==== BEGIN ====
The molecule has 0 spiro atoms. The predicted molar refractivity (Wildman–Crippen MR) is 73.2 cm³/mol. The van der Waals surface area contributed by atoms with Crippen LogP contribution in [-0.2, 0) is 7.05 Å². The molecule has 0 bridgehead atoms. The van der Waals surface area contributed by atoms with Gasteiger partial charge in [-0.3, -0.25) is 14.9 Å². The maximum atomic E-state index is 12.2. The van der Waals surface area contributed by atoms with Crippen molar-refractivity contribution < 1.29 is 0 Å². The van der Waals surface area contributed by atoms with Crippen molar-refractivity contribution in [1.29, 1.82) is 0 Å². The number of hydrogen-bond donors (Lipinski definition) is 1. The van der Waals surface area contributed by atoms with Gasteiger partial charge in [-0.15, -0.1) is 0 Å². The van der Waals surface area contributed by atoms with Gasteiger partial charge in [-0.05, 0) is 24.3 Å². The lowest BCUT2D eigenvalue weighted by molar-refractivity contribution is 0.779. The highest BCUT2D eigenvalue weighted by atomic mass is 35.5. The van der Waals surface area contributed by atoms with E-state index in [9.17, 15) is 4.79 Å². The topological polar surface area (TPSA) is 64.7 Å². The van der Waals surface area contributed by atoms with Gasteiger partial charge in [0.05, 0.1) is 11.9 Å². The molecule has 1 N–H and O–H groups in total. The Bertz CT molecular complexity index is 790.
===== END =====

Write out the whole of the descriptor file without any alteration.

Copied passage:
The molecule has 0 spiro atoms. The predicted molar refractivity (Wildman–Crippen MR) is 73.2 cm³/mol. The van der Waals surface area contributed by atoms with Crippen LogP contribution in [-0.2, 0) is 7.05 Å². The molecule has 0 bridgehead atoms. The van der Waals surface area contributed by atoms with Gasteiger partial charge in [-0.3, -0.25) is 14.9 Å². The maximum atomic E-state index is 12.2. The van der Waals surface area contributed by atoms with Crippen molar-refractivity contribution < 1.29 is 0 Å². The van der Waals surface area contributed by atoms with Crippen molar-refractivity contribution in [1.29, 1.82) is 0 Å². The number of hydrogen-bond donors (Lipinski definition) is 1. The van der Waals surface area contributed by atoms with Gasteiger partial charge in [-0.15, -0.1) is 0 Å². The van der Waals surface area contributed by atoms with Gasteiger partial charge in [-0.05, 0) is 24.3 Å². The lowest BCUT2D eigenvalue weighted by molar-refractivity contribution is 0.779. The highest BCUT2D eigenvalue weighted by atomic mass is 35.5. The van der Waals surface area contributed by atoms with E-state index in [9.17, 15) is 4.79 Å². The topological polar surface area (TPSA) is 64.7 Å². The van der Waals surface area contributed by atoms with Gasteiger partial charge in [0.05, 0.1) is 11.9 Å². The molecule has 1 N–H and O–H groups in total. The Bertz CT molecular complexity index is 790.